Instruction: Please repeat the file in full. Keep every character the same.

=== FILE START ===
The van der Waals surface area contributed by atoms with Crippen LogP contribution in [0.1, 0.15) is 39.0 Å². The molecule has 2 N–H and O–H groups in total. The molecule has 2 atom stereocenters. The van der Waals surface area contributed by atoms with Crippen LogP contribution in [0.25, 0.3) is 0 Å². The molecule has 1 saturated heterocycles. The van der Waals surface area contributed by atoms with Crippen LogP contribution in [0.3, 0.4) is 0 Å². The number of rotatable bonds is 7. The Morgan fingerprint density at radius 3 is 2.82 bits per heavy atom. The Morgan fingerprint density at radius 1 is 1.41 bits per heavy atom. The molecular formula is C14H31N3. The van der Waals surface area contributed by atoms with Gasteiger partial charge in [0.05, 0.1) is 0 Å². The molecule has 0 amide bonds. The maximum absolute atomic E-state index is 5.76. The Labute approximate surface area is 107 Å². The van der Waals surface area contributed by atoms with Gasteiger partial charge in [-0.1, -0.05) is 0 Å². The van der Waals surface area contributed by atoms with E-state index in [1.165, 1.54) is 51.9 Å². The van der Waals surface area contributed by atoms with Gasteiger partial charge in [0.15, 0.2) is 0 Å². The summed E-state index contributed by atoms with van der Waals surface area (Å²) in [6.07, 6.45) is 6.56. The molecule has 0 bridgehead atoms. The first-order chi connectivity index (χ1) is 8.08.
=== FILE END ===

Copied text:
The van der Waals surface area contributed by atoms with Crippen LogP contribution in [0.1, 0.15) is 39.0 Å². The molecule has 2 N–H and O–H groups in total. The molecule has 2 atom stereocenters. The van der Waals surface area contributed by atoms with Crippen LogP contribution in [0.25, 0.3) is 0 Å². The molecule has 1 saturated heterocycles. The van der Waals surface area contributed by atoms with Crippen LogP contribution in [0.3, 0.4) is 0 Å². The number of rotatable bonds is 7. The Morgan fingerprint density at radius 3 is 2.82 bits per heavy atom. The Morgan fingerprint density at radius 1 is 1.41 bits per heavy atom. The molecular formula is C14H31N3. The van der Waals surface area contributed by atoms with Gasteiger partial charge in [0.05, 0.1) is 0 Å². The molecule has 0 amide bonds. The maximum absolute atomic E-state index is 5.76. The Labute approximate surface area is 107 Å². The van der Waals surface area contributed by atoms with Gasteiger partial charge in [-0.1, -0.05) is 0 Å². The van der Waals surface area contributed by atoms with E-state index in [1.165, 1.54) is 51.9 Å². The van der Waals surface area contributed by atoms with Gasteiger partial charge in [0.15, 0.2) is 0 Å². The summed E-state index contributed by atoms with van der Waals surface area (Å²) in [6.07, 6.45) is 6.56. The molecule has 0 bridgehead atoms. The first-order chi connectivity index (χ1) is 8.08.